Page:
Dazed and confused over hemp and CBD laws?
Consumers, farmers and businesses should watch out for fraud
Whenever the public is confused about the law, the potential for fraud is high. That maxim applies to hemp and cannabidiol (CBD) products. The 2019 Iowa Hemp Act and recent changes in federal law have led to questions about what is legal and safe in Iowa. The Iowa Attorney General’s Office has released an official statement to help consumers, businesses and farmers understand state and federal laws and avoid misleading and possibly fraudulent claims.
Here’s the bottom line: Any product containing cannabidiol is currently classified as a Schedule I controlled substance under Iowa law and is, thus, illegal. At this time, the only exceptions to this classification are FDA-approved medications and Iowa’s medical CBD program, which is administered by the Iowa Department of Public Health. That program is open only to people with state-issued registration cards and only through licensed dispensaries.
Q & A
Q: What is hemp?
A: Hemp is defined as the Cannabis sativa L. plant, and any part of that plant, with a delta-9 tetrahydrocannabinol (THC) concentration of not more than 0.3% on a dry weight basis.
Q: Is it legal to grow, manufacture or process hemp in Iowa?
A: Not yet. The 2018 Farm Bill legalized hemp as an agricultural commodity and removed it from the list of federally controlled substances. The 2019 Iowa Hemp Act, when implemented, will allow for the regulated growing of hemp in Iowa. However, before farmers can start growing hemp, four things must happen in this order:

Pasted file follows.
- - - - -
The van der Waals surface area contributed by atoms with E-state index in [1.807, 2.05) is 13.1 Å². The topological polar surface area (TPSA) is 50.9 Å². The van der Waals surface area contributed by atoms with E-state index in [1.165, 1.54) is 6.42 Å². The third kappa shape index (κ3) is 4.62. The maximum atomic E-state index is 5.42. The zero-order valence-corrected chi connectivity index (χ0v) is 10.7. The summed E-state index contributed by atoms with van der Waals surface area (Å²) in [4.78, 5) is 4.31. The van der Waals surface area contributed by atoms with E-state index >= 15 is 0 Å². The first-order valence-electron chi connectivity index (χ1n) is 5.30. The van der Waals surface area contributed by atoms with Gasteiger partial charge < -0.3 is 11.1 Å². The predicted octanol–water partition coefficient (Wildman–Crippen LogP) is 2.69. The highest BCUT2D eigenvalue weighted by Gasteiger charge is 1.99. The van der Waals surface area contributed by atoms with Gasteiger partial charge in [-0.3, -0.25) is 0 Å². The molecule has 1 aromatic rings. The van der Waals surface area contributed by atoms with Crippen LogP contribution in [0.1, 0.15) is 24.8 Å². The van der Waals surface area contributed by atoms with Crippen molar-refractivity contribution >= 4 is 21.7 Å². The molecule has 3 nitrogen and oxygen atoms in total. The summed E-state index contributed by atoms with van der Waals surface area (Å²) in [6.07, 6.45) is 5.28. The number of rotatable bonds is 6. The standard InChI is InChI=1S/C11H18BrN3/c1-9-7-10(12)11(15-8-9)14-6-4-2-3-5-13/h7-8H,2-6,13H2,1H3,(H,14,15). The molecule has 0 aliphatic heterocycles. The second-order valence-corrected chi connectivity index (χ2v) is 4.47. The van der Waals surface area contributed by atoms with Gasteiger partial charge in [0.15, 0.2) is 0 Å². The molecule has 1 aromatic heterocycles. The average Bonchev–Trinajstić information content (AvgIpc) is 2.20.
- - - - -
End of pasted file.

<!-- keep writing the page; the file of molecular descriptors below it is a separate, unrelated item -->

- The USDA must promulgate regulations, which it says it intends to do in fall 2019;
- The Iowa Department of Agriculture must submit a state plan to USDA. USDA has 60 days to accept or reject Iowa’s plan;
- If the plan is accepted, the Iowa Department of Agriculture and Land Stewardship must publish rules;
- Growers will be required to obtain a license from IDALS to start planting.
As a result, the earliest hemp production could be allowed is the 2020 growing season.
Q: Doesn’t the Iowa Hemp Act remove hemp and hemp products from the list of controlled substances?
A: Yes, but those portions of the law do not go into effect until after the USDA approves Iowa’s state plan. That means any products sold over-the-counter that contain CBD fall within the definition of marijuana and are considered Schedule I controlled substances.
Q: Once the new law is in effect, will CBD products be legal?
A: Not necessarily. When the Iowa Hemp Act (Senate File 599) becomes fully effective, CBD products containing no more than 0.3% THC will no longer be controlled substances under Iowa law. However, this does not mean that all such products will become legal.
Items such as cloth, cordage, fiber, fuel, paint, paper, particle board, and plastic will be able to be legally produced. Section 7 of the act, however, clarifies that hemp-derived CBD can be added only to products intended for human consumption to the extent consistent with applicable federal law. Currently, the U.S. Food and Drug Administration has not approved most CBD products intended for human consumption.
Q: Can food, drinks, or supplements containing CBD be sold in Iowa?
A: No, according to the FDA. The only hemp-derived products that the FDA has approved to be marketed in human foods are hulled hemp seed, hemp seed protein powder, and hemp seed oil, which do not contain CBD.